Saccomanni says tax-cutting is long haul operation

Economy minister says spending cuts needed

Saccomanni says tax-cutting is long haul operation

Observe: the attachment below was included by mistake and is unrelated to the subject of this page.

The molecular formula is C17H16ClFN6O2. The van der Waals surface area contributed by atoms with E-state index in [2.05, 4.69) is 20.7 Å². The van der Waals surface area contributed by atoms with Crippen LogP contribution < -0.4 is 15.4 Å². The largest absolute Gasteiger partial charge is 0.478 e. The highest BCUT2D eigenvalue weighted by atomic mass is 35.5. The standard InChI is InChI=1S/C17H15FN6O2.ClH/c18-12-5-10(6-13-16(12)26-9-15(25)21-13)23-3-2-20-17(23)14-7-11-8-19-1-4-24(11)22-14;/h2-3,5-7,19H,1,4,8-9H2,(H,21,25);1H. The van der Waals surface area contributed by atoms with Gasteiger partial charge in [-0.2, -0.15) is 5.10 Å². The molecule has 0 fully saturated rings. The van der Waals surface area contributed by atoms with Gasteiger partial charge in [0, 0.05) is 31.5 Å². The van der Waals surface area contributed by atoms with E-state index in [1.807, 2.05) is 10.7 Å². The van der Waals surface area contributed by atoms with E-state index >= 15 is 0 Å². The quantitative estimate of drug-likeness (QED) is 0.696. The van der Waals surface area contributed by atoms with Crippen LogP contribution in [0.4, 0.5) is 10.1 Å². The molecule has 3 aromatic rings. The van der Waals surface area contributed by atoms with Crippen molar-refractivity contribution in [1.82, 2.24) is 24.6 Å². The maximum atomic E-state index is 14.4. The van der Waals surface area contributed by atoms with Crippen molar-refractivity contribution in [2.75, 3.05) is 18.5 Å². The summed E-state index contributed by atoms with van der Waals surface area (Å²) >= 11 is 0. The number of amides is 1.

(By Emily Backus) Rome, July 25 - Italy's battle to lower taxes will be a long one and spending cuts will be needed to win it and deliver quality public services more efficiently, Italian Economy Minister Fabrizio Saccomanni said Thursday. Saccomanni told the Senate finance commission that there was ''ample room'' to slash waste and still provide Italian citizens ''high quality'' public services. At the same time, the minister urged tax-cutting - for workers, businesses, and as a whole - as an enduring priority, sayinf it must be supported by the fight on tax-evasion. Italy has raised taxes in recent years as various administrations have grappled with an outsized public debt, a tax-base weakened by years of recession and crisis brought on by spiralling interest rates in 2011 and 2012. ''To support economic recovery and a prospect of sustainability for the country, as well as restructuring the tax burden, we must flank (these initiatives) with spending rationalization,'' Saccomanni said on Thursday. The minister added that spending cuts were a ''necessary condition for a permanent and meaningful reduction of the tax burden''. Saccomanni explained that progress made with previous spending cuts must be combined with new rationalization of public expenditures to carry out ''a significant rethinking of the public machine,'' which he maintained still had ''ample room'' for ''savings'' and streamlining ''without renouncing the delivery of high quality services''. Saccomanni also vowed to work ''with tenacity'' to lower the tax burden, which reached 44% of the gross domestic product in 2012, and declared that tax-cutting must remain a policy objective ''for years, not months''. The minister described tackling tax evasion as a necessity to help lower tax rates, and also as a tool for achieving growth and a fair society, in addition to stabilizing budget resources. ''Because the maintenance of budget stability goes hand in hand with growth and (social) equity, the fight against tax evasion absolutely can not be slackened,'' Saccomanni said. Retailers association Confcommercio said honest Italian households and businesses face a real tax burden of 54% in a report on Thursday, adding that this was the highest rate among the world's advanced economies. The figure comes after the underground economy was excluded from the calculations. It forecast the 'apparent' tax burden this year, using the official method that features the black market in its calculations, will be 44.6%. The report estimated that Italy's underground economy was worth the equivalent of 17.4% of gross domestic product, or 272 billion euros in taxes dodged every year.

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